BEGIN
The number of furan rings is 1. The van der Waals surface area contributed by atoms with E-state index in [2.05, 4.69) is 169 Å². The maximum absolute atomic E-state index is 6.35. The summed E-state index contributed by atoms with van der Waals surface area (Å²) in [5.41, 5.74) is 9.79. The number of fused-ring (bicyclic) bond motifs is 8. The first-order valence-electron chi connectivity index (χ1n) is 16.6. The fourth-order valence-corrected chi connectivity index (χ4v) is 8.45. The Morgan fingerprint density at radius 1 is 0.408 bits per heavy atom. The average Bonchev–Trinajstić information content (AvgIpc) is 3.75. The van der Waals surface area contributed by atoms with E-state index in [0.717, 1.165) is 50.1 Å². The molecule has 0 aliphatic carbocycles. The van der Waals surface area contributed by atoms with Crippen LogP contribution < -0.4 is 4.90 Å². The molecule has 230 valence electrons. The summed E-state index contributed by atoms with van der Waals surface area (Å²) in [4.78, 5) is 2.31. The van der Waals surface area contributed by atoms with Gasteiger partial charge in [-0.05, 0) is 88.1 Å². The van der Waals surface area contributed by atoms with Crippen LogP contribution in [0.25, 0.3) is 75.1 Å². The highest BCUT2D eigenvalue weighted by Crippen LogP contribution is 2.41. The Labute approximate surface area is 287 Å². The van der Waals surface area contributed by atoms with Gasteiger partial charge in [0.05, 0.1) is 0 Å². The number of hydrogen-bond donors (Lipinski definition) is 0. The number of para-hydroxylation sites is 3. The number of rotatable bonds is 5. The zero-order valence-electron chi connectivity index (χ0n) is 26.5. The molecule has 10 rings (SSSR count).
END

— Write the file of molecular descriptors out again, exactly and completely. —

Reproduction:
The number of furan rings is 1. The van der Waals surface area contributed by atoms with E-state index in [2.05, 4.69) is 169 Å². The maximum absolute atomic E-state index is 6.35. The summed E-state index contributed by atoms with van der Waals surface area (Å²) in [5.41, 5.74) is 9.79. The number of fused-ring (bicyclic) bond motifs is 8. The first-order valence-electron chi connectivity index (χ1n) is 16.6. The fourth-order valence-corrected chi connectivity index (χ4v) is 8.45. The Morgan fingerprint density at radius 1 is 0.408 bits per heavy atom. The average Bonchev–Trinajstić information content (AvgIpc) is 3.75. The van der Waals surface area contributed by atoms with E-state index in [0.717, 1.165) is 50.1 Å². The molecule has 0 aliphatic carbocycles. The van der Waals surface area contributed by atoms with Crippen LogP contribution < -0.4 is 4.90 Å². The molecule has 230 valence electrons. The summed E-state index contributed by atoms with van der Waals surface area (Å²) in [4.78, 5) is 2.31. The van der Waals surface area contributed by atoms with Gasteiger partial charge in [-0.05, 0) is 88.1 Å². The van der Waals surface area contributed by atoms with Crippen LogP contribution in [0.25, 0.3) is 75.1 Å². The highest BCUT2D eigenvalue weighted by Crippen LogP contribution is 2.41. The Labute approximate surface area is 287 Å². The van der Waals surface area contributed by atoms with Gasteiger partial charge in [0.05, 0.1) is 0 Å². The number of hydrogen-bond donors (Lipinski definition) is 0. The number of para-hydroxylation sites is 3. The number of rotatable bonds is 5. The zero-order valence-electron chi connectivity index (χ0n) is 26.5. The molecule has 10 rings (SSSR count).